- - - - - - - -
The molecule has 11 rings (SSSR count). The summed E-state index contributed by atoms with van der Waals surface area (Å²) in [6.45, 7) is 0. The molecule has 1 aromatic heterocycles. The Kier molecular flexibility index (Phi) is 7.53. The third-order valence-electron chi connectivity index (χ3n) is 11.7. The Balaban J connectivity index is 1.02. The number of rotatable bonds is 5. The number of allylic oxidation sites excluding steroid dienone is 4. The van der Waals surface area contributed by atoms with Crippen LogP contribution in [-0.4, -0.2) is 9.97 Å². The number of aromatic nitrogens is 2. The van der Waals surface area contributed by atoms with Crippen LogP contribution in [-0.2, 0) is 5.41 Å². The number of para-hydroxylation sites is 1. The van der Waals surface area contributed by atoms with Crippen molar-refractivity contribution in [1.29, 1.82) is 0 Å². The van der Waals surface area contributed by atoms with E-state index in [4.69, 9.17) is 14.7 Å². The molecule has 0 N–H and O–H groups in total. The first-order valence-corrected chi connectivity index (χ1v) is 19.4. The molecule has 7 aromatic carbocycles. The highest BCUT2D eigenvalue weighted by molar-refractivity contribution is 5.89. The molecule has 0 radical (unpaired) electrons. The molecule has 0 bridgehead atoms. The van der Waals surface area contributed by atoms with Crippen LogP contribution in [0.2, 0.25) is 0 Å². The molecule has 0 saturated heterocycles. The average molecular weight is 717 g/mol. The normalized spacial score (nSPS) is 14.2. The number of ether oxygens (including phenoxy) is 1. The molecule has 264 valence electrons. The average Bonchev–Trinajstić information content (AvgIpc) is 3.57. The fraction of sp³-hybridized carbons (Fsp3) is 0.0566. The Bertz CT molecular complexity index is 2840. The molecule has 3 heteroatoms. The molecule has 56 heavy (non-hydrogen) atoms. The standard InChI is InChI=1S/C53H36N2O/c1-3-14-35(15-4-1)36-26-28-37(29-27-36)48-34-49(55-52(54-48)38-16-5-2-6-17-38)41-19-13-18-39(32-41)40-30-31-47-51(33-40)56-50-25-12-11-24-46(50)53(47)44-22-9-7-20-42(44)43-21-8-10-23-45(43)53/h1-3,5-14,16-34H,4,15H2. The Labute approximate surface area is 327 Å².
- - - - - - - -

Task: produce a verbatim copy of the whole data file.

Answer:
The molecule has 11 rings (SSSR count). The summed E-state index contributed by atoms with van der Waals surface area (Å²) in [6.45, 7) is 0. The molecule has 1 aromatic heterocycles. The Kier molecular flexibility index (Phi) is 7.53. The third-order valence-electron chi connectivity index (χ3n) is 11.7. The Balaban J connectivity index is 1.02. The number of rotatable bonds is 5. The number of allylic oxidation sites excluding steroid dienone is 4. The van der Waals surface area contributed by atoms with Crippen LogP contribution in [-0.4, -0.2) is 9.97 Å². The number of aromatic nitrogens is 2. The van der Waals surface area contributed by atoms with Crippen LogP contribution in [-0.2, 0) is 5.41 Å². The number of para-hydroxylation sites is 1. The van der Waals surface area contributed by atoms with Crippen molar-refractivity contribution in [1.29, 1.82) is 0 Å². The van der Waals surface area contributed by atoms with E-state index in [4.69, 9.17) is 14.7 Å². The molecule has 0 N–H and O–H groups in total. The first-order valence-corrected chi connectivity index (χ1v) is 19.4. The molecule has 7 aromatic carbocycles. The highest BCUT2D eigenvalue weighted by molar-refractivity contribution is 5.89. The molecule has 0 radical (unpaired) electrons. The molecule has 0 bridgehead atoms. The van der Waals surface area contributed by atoms with Crippen LogP contribution in [0.2, 0.25) is 0 Å². The molecule has 0 saturated heterocycles. The average molecular weight is 717 g/mol. The normalized spacial score (nSPS) is 14.2. The number of ether oxygens (including phenoxy) is 1. The molecule has 264 valence electrons. The average Bonchev–Trinajstić information content (AvgIpc) is 3.57. The fraction of sp³-hybridized carbons (Fsp3) is 0.0566. The Bertz CT molecular complexity index is 2840. The molecule has 3 heteroatoms. The molecule has 56 heavy (non-hydrogen) atoms. The standard InChI is InChI=1S/C53H36N2O/c1-3-14-35(15-4-1)36-26-28-37(29-27-36)48-34-49(55-52(54-48)38-16-5-2-6-17-38)41-19-13-18-39(32-41)40-30-31-47-51(33-40)56-50-25-12-11-24-46(50)53(47)44-22-9-7-20-42(44)43-21-8-10-23-45(43)53/h1-3,5-14,16-34H,4,15H2. The Labute approximate surface area is 327 Å².